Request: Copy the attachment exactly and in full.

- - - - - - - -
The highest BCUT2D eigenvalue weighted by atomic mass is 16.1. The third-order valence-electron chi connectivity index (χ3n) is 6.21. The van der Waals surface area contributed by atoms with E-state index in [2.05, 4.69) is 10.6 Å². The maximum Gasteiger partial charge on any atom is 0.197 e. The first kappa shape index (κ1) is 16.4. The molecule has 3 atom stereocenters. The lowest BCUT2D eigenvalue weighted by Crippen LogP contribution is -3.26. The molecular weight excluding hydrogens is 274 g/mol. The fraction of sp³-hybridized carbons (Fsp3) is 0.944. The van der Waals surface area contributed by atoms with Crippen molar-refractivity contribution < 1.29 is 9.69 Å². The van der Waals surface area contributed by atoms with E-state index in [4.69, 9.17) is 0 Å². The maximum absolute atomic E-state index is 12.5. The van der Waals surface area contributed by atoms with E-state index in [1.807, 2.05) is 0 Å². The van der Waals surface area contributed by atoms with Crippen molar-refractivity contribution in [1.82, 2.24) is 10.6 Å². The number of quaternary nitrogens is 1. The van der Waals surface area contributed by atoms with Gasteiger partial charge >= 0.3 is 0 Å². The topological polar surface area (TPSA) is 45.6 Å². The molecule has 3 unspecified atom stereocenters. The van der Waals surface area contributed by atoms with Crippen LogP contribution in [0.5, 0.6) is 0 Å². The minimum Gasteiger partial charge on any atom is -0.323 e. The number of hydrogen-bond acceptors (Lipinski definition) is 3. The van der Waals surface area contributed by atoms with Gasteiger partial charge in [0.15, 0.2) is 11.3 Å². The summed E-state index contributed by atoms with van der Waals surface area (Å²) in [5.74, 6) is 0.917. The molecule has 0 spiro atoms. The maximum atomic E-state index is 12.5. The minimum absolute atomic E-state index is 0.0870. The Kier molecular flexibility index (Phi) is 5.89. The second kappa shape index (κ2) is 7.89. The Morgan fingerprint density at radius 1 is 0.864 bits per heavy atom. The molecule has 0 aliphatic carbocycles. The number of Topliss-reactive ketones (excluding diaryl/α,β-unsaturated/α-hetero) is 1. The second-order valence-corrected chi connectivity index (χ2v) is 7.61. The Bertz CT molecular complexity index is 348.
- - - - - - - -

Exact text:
The highest BCUT2D eigenvalue weighted by atomic mass is 16.1. The third-order valence-electron chi connectivity index (χ3n) is 6.21. The van der Waals surface area contributed by atoms with E-state index in [2.05, 4.69) is 10.6 Å². The maximum Gasteiger partial charge on any atom is 0.197 e. The first kappa shape index (κ1) is 16.4. The molecule has 3 atom stereocenters. The lowest BCUT2D eigenvalue weighted by Crippen LogP contribution is -3.26. The molecular weight excluding hydrogens is 274 g/mol. The fraction of sp³-hybridized carbons (Fsp3) is 0.944. The van der Waals surface area contributed by atoms with Crippen molar-refractivity contribution < 1.29 is 9.69 Å². The van der Waals surface area contributed by atoms with E-state index in [4.69, 9.17) is 0 Å². The maximum absolute atomic E-state index is 12.5. The van der Waals surface area contributed by atoms with E-state index in [1.807, 2.05) is 0 Å². The van der Waals surface area contributed by atoms with Crippen molar-refractivity contribution in [1.82, 2.24) is 10.6 Å². The number of quaternary nitrogens is 1. The van der Waals surface area contributed by atoms with Gasteiger partial charge >= 0.3 is 0 Å². The topological polar surface area (TPSA) is 45.6 Å². The molecule has 3 unspecified atom stereocenters. The van der Waals surface area contributed by atoms with Crippen LogP contribution in [0.5, 0.6) is 0 Å². The minimum Gasteiger partial charge on any atom is -0.323 e. The number of hydrogen-bond acceptors (Lipinski definition) is 3. The van der Waals surface area contributed by atoms with Gasteiger partial charge in [0.15, 0.2) is 11.3 Å². The summed E-state index contributed by atoms with van der Waals surface area (Å²) in [5.74, 6) is 0.917. The molecule has 0 spiro atoms. The maximum atomic E-state index is 12.5. The minimum absolute atomic E-state index is 0.0870. The Kier molecular flexibility index (Phi) is 5.89. The second kappa shape index (κ2) is 7.89. The Morgan fingerprint density at radius 1 is 0.864 bits per heavy atom. The molecule has 0 aliphatic carbocycles. The number of Topliss-reactive ketones (excluding diaryl/α,β-unsaturated/α-hetero) is 1. The second-order valence-corrected chi connectivity index (χ2v) is 7.61. The Bertz CT molecular complexity index is 348.